Tired? Don't Worry Mama, I Hear You

"It takes a village to raise a child".

Chances are that you have probably heard this saying. I will admit that I didn't completely understand its meaning until I had children of my own. It's super friggen hard to raise kids without the help of family or friends. I admire single moms because they are doing the hardest job on the planet, and they are doing it by themselves; amen to you. You're truly inspirational.

So, if it takes a village to raise a child, what happens when your village gets ripped away from you due to a global pandemic?

You go crazy.

Well, maybe you don't go crazy, but if you're like me, you start saying things like "I'm done" and "I can't do this anymore" significantly more than usual. It's hard to get through the day when there is no end in sight to being isolated, and every day feels like the same day over and over again.

It's all hard. It's hard to wake up knowing that your options for keeping a child occupied are limited. I can imagine how difficult it is to watch your child not be able to properly graduate following 12 years of hard work. It's hard knowing that you can't comfortably go anywhere. It's hard to always have this lingering anxiety that you might catch the virus (I'm not even naming it anymore because it doesn't deserve a name).

On a side note, it's also really hard to open the plastic produce bags at the grocery store, without being able to lick your fingers. I have definitely left the store without my oranges.

In all seriousness, if you are caring for a child throughout this mess of a year, I am listening to you and hearing you with every ounce of my being. There are days when I wake up and I just don't feel like doing it anymore. I lay in bed and imagine that I am about to go down to the breezy kitchen of my beach villa, pour myself a hot chocolate macadamia nut coffee, and prepare for a full day of sitting on the beach, watching the waves roll in, as the sun beats down on me, and a giant sea turtle makes his way up to the sand to lounge. Then I hear, "Mommy, I pooped", and I'm instantly snapped back to reality.

I think I need to be clear though. . .

When I say that "I just don't feel like doing it anymore", I am being dramatic. I simply mean that I need a break. I would NEVER in a million years want to be without my babies, not ever. Being a mother has been the most incredible experience of my life, and I know that nothing can top it (except maybe being a grandparent but I refuse to think about that now).

The difference right now, and for the past almost 5 months is that I have never done it alone. Sure, I have my husband but he is working hard to make sure we can keep a roof over our heads and food in the fridge. I'm not discounting his struggles, but I can't speak for him, I can only speak of my own experience. My full-time job at the moment is making sure our kids are taken care of, the house is cleaned, the fridge is stocked, meals are prepared, laundry is done, and the list goes on. It is no wonder that us full-time parents are burnt out. We can't go to any play places, we are deterred from play dates with other children and doing anything away from home, in general, is downright scary. We just don't know if we are going to come home carrying the virus.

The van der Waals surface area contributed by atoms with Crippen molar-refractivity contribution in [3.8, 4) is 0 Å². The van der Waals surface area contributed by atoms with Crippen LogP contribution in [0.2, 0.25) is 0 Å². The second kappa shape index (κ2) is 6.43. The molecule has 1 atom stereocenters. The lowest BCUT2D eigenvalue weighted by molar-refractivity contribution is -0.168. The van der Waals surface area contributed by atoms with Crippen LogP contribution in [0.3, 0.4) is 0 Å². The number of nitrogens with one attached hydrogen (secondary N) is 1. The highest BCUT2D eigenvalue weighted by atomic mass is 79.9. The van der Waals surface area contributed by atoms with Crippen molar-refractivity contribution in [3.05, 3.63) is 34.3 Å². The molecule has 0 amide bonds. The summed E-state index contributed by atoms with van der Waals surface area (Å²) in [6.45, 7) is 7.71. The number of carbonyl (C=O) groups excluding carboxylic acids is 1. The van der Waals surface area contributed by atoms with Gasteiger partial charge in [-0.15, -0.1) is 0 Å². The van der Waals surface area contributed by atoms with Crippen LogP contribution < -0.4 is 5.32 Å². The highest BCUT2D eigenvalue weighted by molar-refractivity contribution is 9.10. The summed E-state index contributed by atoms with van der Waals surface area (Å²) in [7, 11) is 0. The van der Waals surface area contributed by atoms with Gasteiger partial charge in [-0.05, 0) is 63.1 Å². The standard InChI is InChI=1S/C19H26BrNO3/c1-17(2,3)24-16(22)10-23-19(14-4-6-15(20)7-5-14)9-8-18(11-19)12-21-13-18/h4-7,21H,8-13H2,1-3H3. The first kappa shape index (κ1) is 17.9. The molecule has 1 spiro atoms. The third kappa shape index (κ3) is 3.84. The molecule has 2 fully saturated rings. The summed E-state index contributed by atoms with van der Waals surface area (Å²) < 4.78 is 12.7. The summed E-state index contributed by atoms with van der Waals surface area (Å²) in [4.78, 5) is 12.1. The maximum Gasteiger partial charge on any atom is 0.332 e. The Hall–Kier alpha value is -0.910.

So, our village has been temporarily taken away, and we are certainly not on a beach. We are feeling a little cooped up and frustrated. What should we do?

  1. Plan. By this, I mean plan out your day as you would any other day. Having set details will help you move from task to task, and will make you feel "normal-ish".

  2. Prioritize. Don't feel like you have to do everything all at once. The Earth will continue to spin even if your floor is not washed. The laundry will get folded even if it's on the next laundry day. It's. All. Good. Just take care of those little ones. Half the reason we end up frustrated and yelling (I know I'm not the only one) is because we are taking on too much at once. We get frustrated at our young children because they don't understand the importance of washing the countertops and dusting, and they interrupt us. Well, guess what? The joke is on us. They know what's truly important and that is togetherness and playtime, not cleaning incessantly.

  3. Prepare. If you have the willpower, wake up well before the kids, so that you can take care of you. Set your alarm and wake up while the world is quiet. Go for a walk, do a basement workout, journal, set your intentions for the day, or even just have a cup of coffee in peace. By waking up before your kids to prepare for the day, you are already way ahead. I follow this about 50% of the time but I think I need to up that a bit.

  4. Pray. You might not be religious, or you might not even be spiritual. regardless of your beliefs, say a quick prayer that you can remain strong throughout the day. It might not seem like much but outwardly asking for assistance is one of the kindest things you can do for yourself.

Not included on this list is breathe, and only because it didn't go with my 'P' theme. When you are feeling like the weight of the world is on you, breathe. When you are feeling anxious, breathe. When you feel like you are about to snap, breathe. Remember that you are unequivocally not alone. I'm sitting here raising my hands in the air to tell you that we have each other at the very least. I am right there with you from a safe physical distance. Bodies might be distanced, but souls are not.

Lastly, please be kind to everyone. You have no idea what another person has gone through. This is a tough time for all of us and your life is not more important than anyone else's. This is not the time to judge others' choices. We all have to stick together while apart. Send well wishes and good vibes. Do not let this pandemic turn you into a nasty person.

Be well. We've got this. <3

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